https://www.duolingo.com/profile/AdamKean

    I think it's a bit strong to say it doesn't make sense, but I agree, that "...it is Karl." is better than "...but Karl." -- or more specifically -- it's what I'd be more likely to say (if my name were Karl and someone had just called me Hans), and what I'd expect to hear more often.

    However, it wasn't until I read your comment that I even thought about that wording, so from my perspective it really isn't a big deal.


    https://www.duolingo.com/profile/2GreyCats

    Yes, it makes perfectly good sense. Read some of the other comments.

    However, you still have to translate what sondern means: “but rather...” Adding extra subjects and verbs usually won’t work in Duo.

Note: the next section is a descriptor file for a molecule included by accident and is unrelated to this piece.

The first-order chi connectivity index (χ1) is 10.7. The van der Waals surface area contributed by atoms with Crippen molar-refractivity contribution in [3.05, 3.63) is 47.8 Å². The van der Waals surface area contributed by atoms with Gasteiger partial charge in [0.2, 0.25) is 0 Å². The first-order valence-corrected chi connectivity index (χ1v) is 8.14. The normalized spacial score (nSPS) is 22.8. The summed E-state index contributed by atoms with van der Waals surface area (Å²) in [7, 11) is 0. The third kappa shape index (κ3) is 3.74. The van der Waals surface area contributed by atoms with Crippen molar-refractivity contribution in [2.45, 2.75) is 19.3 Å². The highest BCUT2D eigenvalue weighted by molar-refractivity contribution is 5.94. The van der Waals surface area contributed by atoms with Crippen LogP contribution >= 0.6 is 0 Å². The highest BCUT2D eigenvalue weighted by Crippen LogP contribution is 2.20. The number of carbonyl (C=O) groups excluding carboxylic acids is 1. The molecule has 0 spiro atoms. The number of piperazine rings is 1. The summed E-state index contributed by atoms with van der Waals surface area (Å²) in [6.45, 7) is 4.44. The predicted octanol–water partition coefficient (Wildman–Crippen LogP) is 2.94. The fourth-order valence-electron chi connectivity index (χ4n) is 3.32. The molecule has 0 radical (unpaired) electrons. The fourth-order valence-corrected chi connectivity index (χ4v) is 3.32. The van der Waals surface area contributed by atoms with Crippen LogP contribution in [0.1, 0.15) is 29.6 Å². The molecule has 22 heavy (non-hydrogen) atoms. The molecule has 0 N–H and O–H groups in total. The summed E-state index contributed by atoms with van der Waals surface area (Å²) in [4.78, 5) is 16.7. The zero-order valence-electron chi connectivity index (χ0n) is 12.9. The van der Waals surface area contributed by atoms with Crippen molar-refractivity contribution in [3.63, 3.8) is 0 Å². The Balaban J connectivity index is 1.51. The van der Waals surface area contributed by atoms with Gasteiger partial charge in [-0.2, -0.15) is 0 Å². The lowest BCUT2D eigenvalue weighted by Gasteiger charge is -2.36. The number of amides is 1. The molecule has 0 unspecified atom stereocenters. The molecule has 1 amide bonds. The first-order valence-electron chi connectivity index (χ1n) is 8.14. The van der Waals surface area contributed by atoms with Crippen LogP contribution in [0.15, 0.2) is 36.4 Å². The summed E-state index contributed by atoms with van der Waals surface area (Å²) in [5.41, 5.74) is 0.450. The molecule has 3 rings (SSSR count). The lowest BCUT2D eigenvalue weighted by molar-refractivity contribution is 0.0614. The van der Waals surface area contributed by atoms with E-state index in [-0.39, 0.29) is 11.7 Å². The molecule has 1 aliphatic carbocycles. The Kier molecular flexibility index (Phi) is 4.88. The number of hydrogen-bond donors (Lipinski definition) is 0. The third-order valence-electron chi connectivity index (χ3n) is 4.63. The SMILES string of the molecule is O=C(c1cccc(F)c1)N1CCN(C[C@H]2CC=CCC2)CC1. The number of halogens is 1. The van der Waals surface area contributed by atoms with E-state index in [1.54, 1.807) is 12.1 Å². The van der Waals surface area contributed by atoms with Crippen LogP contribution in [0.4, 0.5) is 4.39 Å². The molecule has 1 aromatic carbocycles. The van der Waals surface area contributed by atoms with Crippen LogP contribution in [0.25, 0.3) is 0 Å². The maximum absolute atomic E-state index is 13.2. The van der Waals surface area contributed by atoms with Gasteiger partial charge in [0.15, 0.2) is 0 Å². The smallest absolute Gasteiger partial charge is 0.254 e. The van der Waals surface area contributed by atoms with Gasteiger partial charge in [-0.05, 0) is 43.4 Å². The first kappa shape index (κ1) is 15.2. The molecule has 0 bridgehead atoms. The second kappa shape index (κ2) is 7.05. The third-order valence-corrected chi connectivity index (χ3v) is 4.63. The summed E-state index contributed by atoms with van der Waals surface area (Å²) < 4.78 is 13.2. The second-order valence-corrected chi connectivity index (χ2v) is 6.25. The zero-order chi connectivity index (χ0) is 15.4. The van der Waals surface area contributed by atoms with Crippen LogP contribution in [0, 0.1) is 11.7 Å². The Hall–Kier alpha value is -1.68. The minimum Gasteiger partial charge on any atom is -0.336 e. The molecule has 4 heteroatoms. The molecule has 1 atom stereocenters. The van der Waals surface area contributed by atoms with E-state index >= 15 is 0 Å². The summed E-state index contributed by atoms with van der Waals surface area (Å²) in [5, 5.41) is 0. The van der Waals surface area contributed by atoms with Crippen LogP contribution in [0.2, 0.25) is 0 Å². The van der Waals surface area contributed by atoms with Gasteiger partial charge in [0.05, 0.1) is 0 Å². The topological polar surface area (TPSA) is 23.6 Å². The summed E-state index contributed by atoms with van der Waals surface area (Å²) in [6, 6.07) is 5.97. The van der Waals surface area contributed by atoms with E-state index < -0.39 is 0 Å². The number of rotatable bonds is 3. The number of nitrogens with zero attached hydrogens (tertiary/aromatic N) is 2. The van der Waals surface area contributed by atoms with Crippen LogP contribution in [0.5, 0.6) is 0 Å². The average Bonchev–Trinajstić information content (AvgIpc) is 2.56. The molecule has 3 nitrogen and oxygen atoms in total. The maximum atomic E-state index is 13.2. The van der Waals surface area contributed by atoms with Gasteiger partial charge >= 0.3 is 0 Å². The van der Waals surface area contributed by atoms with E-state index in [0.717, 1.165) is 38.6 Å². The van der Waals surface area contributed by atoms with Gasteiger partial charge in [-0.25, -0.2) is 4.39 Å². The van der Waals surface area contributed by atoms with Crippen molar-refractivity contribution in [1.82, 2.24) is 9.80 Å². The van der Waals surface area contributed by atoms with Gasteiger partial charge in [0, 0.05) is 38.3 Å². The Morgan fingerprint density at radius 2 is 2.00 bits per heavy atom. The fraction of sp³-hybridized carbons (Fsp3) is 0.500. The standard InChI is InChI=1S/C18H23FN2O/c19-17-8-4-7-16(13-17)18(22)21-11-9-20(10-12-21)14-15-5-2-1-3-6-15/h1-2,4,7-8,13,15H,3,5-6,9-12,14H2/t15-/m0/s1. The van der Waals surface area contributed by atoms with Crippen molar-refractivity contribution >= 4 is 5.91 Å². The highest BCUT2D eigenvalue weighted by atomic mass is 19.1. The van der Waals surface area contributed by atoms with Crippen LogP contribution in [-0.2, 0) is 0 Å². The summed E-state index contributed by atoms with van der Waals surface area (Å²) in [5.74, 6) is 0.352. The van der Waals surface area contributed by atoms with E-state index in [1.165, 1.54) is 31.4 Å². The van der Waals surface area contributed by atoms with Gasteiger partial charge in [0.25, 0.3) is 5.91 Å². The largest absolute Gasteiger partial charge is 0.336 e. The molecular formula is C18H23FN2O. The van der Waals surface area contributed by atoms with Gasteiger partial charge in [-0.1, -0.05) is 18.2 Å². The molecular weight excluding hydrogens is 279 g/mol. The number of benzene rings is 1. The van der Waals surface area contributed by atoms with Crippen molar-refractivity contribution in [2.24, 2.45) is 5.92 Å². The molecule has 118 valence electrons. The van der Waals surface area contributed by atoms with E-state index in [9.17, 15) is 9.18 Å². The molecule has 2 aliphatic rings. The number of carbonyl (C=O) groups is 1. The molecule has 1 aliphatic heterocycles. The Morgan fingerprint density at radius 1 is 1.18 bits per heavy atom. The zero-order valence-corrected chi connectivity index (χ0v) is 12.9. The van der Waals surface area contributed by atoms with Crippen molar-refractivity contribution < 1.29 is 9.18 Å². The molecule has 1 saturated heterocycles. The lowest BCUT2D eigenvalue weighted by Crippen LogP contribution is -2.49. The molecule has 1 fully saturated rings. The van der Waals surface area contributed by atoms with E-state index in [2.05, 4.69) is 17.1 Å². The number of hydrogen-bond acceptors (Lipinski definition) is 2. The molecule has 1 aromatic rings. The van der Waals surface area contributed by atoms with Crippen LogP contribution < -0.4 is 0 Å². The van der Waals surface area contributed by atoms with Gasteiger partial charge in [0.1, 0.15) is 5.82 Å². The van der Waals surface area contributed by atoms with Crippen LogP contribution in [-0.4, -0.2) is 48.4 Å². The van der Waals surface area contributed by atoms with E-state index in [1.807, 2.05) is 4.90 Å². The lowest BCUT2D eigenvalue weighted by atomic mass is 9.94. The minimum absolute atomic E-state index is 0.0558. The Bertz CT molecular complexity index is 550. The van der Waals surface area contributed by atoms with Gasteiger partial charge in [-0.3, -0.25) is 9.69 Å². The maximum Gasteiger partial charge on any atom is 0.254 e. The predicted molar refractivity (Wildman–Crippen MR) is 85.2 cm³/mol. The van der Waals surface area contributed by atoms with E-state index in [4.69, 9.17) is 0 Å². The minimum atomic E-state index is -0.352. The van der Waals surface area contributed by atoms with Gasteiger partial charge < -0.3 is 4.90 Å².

https://www.duolingo.com/profile/Muyil

    I was marked off for "My name's not Hans but Karl" I'm a native English speaker and that is proper English. I have reported it several times and still not corrected


    https://www.duolingo.com/profile/AdamKean

    They do get round to looking at the reports -- I've had numerous emails telling me that solutions I have reported are now accepted -- you just have to give them time.

    I shudder to think how many reports they have to work through.


    https://www.duolingo.com/profile/Careisme_

    My name's not Hans but Karl. Wrong. It should be: My name is not Hans, but Karl.


    https://www.duolingo.com/profile/Careisme_

    „My name's not Hans but Karl” is wrong because according to Duo, the correct one is „My name is not Hans, but Karl” yehs people no apostrophe s haha